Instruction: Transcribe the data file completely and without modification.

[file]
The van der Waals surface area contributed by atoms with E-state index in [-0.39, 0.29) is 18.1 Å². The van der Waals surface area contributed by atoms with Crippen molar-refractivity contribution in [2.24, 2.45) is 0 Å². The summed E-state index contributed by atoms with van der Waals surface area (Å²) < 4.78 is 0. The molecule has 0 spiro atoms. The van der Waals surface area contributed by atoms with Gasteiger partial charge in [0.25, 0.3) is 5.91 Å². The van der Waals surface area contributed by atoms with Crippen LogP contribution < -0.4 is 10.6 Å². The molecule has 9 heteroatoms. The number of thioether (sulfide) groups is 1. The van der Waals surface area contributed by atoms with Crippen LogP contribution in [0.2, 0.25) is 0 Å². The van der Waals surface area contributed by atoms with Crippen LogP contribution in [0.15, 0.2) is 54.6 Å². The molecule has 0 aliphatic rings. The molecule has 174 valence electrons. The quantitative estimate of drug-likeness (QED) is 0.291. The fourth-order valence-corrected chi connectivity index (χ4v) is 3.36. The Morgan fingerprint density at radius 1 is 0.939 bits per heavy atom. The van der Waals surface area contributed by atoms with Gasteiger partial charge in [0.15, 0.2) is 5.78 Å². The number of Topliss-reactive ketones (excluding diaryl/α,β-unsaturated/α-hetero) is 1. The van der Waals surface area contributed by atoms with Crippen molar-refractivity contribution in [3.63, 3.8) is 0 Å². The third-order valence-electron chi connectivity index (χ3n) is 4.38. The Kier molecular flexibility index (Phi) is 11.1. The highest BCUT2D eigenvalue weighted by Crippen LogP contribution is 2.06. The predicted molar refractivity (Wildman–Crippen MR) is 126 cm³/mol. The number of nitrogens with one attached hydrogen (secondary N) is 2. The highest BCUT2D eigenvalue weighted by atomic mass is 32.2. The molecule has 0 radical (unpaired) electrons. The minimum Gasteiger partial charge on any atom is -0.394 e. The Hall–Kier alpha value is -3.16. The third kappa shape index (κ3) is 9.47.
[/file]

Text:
The van der Waals surface area contributed by atoms with E-state index in [-0.39, 0.29) is 18.1 Å². The van der Waals surface area contributed by atoms with Crippen molar-refractivity contribution in [2.24, 2.45) is 0 Å². The summed E-state index contributed by atoms with van der Waals surface area (Å²) < 4.78 is 0. The molecule has 0 spiro atoms. The van der Waals surface area contributed by atoms with Gasteiger partial charge in [0.25, 0.3) is 5.91 Å². The van der Waals surface area contributed by atoms with Crippen LogP contribution < -0.4 is 10.6 Å². The molecule has 9 heteroatoms. The number of thioether (sulfide) groups is 1. The van der Waals surface area contributed by atoms with Crippen LogP contribution in [0.2, 0.25) is 0 Å². The van der Waals surface area contributed by atoms with Crippen LogP contribution in [0.15, 0.2) is 54.6 Å². The molecule has 0 aliphatic rings. The molecule has 174 valence electrons. The quantitative estimate of drug-likeness (QED) is 0.291. The fourth-order valence-corrected chi connectivity index (χ4v) is 3.36. The Morgan fingerprint density at radius 1 is 0.939 bits per heavy atom. The van der Waals surface area contributed by atoms with Gasteiger partial charge in [0.15, 0.2) is 5.78 Å². The number of Topliss-reactive ketones (excluding diaryl/α,β-unsaturated/α-hetero) is 1. The van der Waals surface area contributed by atoms with Crippen molar-refractivity contribution in [3.63, 3.8) is 0 Å². The third-order valence-electron chi connectivity index (χ3n) is 4.38. The Kier molecular flexibility index (Phi) is 11.1. The highest BCUT2D eigenvalue weighted by Crippen LogP contribution is 2.06. The predicted molar refractivity (Wildman–Crippen MR) is 126 cm³/mol. The number of nitrogens with one attached hydrogen (secondary N) is 2. The highest BCUT2D eigenvalue weighted by atomic mass is 32.2. The molecule has 0 radical (unpaired) electrons. The minimum Gasteiger partial charge on any atom is -0.394 e. The Hall–Kier alpha value is -3.16. The third kappa shape index (κ3) is 9.47.